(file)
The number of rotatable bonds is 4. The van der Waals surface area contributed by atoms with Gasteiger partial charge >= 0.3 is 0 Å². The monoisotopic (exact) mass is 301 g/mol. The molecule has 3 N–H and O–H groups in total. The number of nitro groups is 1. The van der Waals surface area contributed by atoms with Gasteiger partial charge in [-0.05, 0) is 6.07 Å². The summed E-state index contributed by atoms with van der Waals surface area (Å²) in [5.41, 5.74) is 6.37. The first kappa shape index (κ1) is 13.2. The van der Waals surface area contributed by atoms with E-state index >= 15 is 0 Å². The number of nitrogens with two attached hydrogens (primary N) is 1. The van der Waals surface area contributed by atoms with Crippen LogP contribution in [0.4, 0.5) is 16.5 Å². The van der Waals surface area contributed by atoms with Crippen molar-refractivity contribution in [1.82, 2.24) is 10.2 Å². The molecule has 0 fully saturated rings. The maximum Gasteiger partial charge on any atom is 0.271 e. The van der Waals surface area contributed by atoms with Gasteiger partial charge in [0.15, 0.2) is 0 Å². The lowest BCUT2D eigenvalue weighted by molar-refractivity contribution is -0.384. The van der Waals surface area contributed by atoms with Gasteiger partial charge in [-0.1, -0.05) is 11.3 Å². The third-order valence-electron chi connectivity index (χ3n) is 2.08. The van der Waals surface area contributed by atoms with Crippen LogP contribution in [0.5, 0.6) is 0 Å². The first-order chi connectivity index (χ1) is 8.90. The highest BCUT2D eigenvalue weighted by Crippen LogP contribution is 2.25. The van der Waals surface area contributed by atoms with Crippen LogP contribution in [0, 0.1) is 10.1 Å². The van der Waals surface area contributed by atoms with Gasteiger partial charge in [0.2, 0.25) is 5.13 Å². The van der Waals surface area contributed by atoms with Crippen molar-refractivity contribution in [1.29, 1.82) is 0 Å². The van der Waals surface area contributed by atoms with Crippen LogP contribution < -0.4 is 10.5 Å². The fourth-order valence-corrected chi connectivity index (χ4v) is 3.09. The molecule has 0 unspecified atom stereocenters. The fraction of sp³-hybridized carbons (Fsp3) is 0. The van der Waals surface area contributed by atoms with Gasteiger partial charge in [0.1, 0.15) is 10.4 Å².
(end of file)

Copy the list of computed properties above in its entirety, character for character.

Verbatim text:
The number of rotatable bonds is 4. The van der Waals surface area contributed by atoms with Gasteiger partial charge >= 0.3 is 0 Å². The monoisotopic (exact) mass is 301 g/mol. The molecule has 3 N–H and O–H groups in total. The number of nitro groups is 1. The van der Waals surface area contributed by atoms with Gasteiger partial charge in [-0.05, 0) is 6.07 Å². The summed E-state index contributed by atoms with van der Waals surface area (Å²) in [5.41, 5.74) is 6.37. The first kappa shape index (κ1) is 13.2. The van der Waals surface area contributed by atoms with E-state index >= 15 is 0 Å². The number of nitrogens with two attached hydrogens (primary N) is 1. The van der Waals surface area contributed by atoms with Crippen LogP contribution in [0.4, 0.5) is 16.5 Å². The van der Waals surface area contributed by atoms with Crippen molar-refractivity contribution in [1.82, 2.24) is 10.2 Å². The molecule has 0 fully saturated rings. The maximum Gasteiger partial charge on any atom is 0.271 e. The van der Waals surface area contributed by atoms with Gasteiger partial charge in [0.15, 0.2) is 0 Å². The lowest BCUT2D eigenvalue weighted by molar-refractivity contribution is -0.384. The van der Waals surface area contributed by atoms with Gasteiger partial charge in [-0.1, -0.05) is 11.3 Å². The third-order valence-electron chi connectivity index (χ3n) is 2.08. The van der Waals surface area contributed by atoms with Crippen LogP contribution in [0.5, 0.6) is 0 Å². The first-order chi connectivity index (χ1) is 8.90. The highest BCUT2D eigenvalue weighted by Crippen LogP contribution is 2.25. The van der Waals surface area contributed by atoms with Crippen LogP contribution in [0, 0.1) is 10.1 Å². The van der Waals surface area contributed by atoms with Gasteiger partial charge in [0.2, 0.25) is 5.13 Å². The van der Waals surface area contributed by atoms with Crippen molar-refractivity contribution in [1.29, 1.82) is 0 Å². The van der Waals surface area contributed by atoms with Crippen LogP contribution < -0.4 is 10.5 Å². The fourth-order valence-corrected chi connectivity index (χ4v) is 3.09. The molecule has 0 unspecified atom stereocenters. The fraction of sp³-hybridized carbons (Fsp3) is 0. The van der Waals surface area contributed by atoms with Gasteiger partial charge in [0.1, 0.15) is 10.4 Å².